CDC Developmental Milestones

CDC Developmental Milestones

Last month, the CDC updated the developmental milestones for children. This is the first update of this kind in almost 20 years.

For parents, milestones cause a mix of joy and anxiety. Nothing beats the feeling of seeing your little ones do something for the first time. Yet when books and resources tell us “average” ages, or we see other children doing things at different times from our children it can lead to unhelpful comparisons or concerns that our little one isn’t developing as expected. 

Here we break down why these changes were made, what the changes and updates were, and what they mean in the context of your little one’s growth and development. 

Why did they update the guidelines? 

Primarily to make it easier to identify children who are eligible for early intervention, a set of services available to children with developmental delays or disabilities. Milestones are a relatively simply way of knowing which children will benefit from this extra help, and the earlier it is started, the better. 

While the last set of guidelines aimed to identify the average (50th percentile) child, this set is more like “75% of children this age would meet this milestone”. So, it is helping figure out the 25% of children who have not met a milestone, instead of the average age at which children meet a milestone. 

 Why is this change in percentages so important? It means the guidelines now show the ages that the majority of children should reach developmental goals. 

Guidelines were slimmed down, but additional checklists added at 15mo and 30mo   

Due to the accumulation of a lot of research, the number of milestones was slimmed down. A lot of these were duplicate milestones that were present at multiple ages. One significant milestone that was removed was crawling, something that not all babies do (ever!) and has long been felt amongst pediatricians to be an unimportant milestone and not related to other areas of development. 

​​ Milestones now indicate when a child is clearly demonstrating a skill (rather than only beginning it) and make it easier to see how a child should be building developmental skills over time.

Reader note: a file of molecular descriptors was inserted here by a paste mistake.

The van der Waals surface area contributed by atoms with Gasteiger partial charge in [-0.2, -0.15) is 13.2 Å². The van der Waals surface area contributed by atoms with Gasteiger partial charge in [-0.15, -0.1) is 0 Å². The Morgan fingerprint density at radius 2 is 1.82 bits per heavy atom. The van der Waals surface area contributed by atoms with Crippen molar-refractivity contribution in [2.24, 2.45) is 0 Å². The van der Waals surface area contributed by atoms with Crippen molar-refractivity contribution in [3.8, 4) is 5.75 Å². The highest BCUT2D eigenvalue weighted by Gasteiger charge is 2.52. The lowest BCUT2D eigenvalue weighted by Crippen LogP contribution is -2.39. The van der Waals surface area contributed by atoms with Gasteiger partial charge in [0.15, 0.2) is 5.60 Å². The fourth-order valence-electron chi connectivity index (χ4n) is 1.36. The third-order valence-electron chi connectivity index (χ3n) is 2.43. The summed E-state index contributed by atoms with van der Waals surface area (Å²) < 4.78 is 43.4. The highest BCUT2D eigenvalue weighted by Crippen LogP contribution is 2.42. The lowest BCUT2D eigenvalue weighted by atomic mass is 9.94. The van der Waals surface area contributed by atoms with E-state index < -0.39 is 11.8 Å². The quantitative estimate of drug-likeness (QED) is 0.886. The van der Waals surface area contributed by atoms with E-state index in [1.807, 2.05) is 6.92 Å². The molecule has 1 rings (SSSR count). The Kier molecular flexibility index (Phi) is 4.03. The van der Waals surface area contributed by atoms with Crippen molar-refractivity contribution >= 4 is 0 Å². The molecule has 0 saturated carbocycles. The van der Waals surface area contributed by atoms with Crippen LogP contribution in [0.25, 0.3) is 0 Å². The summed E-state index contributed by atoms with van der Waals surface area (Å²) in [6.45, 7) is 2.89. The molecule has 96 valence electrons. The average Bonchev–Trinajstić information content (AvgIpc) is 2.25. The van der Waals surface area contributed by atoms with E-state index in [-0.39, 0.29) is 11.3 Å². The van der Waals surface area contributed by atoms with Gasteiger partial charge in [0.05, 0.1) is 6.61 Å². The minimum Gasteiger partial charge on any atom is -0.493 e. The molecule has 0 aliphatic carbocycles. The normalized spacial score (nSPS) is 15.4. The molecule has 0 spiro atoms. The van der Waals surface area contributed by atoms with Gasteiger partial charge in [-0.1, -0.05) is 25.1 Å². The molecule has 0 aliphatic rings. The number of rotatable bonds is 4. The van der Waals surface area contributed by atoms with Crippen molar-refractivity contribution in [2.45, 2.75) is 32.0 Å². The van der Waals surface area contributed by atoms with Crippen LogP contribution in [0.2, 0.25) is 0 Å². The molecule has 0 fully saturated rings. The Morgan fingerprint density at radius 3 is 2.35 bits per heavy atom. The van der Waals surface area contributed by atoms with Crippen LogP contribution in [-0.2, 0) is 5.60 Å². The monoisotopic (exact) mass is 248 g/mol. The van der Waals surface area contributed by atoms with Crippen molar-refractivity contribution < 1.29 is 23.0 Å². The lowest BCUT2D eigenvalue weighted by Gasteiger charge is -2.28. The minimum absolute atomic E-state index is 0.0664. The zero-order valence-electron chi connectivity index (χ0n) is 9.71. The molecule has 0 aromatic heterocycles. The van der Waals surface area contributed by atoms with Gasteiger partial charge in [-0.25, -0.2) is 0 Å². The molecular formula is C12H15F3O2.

Additional checklists were added at ages 15mo and 30mo. And, an additional area/type of milestone was added. Milestones are now divided into four sections: Social/Emotional (new), Language/Communication, Cognitive, and Movement/Physical Development.  

Some guidelines for 15 month olds include:

  • Trying to say a few words beyond names of caregivers
  • Pointing to ask for something (including to ask for help)
  • Showing affection to parents and caregivers (such as with hugs, kisses, or cuddles)
  • Clapping when excited
  • Hugging stuffed animals or dolls
  • Showing objects they like
  • Looking at an object they’re familiar with when you name it
  • Following directions you give when you use both words and a gesture

Some guidelines for 30 month olds include:

  • Using about 50 words
  • Saying at least two words together, including an action verb (ex. “Froggy jump”)
  • Saying “Look at me!” or a similar phrase to show you what they can do
  • Following simple routines when asked (ex. helping you clean up toys)
  • Showing pretend play with objects
  • Solving simple problems, such as using a stool to reach something
  • Saying names of things in a book when you ask and point to the object
  • Following two-step directions

They are easier to understand 

The updated guidelines contain simple, more specific language to help parents and caregivers identify any concerns. For example, one of the milestones for an 18-month-old used to say, ‘Drink from a cup.’ Now it says, ‘Drinks from a cup without a lid and may spill sometimes.”

Ways to encourage your child’s development are included 

The American Academy of Pediatrics (AAP) and the CDC give examples of activities to help promote your child’s development and attainment of these milestones.  

They also include a list of questions to ask your pediatrician at each age, so you can feel more confident assessing how your little one is doing, or seek additional help if they are not meeting their developmental milestones. They even have an app you can use to track your child’s milestones.

And, as the guidelines say and we wholeheartedly agree, “You know your child best.  Don’t wait. If your child is not meeting one or more milestones, has lost skills he or she once had, or you have other concerns, act early. Talk with your child’s doctor, share your concerns, and ask about developmental screening.”

From our families to yours,

Joana + Lauren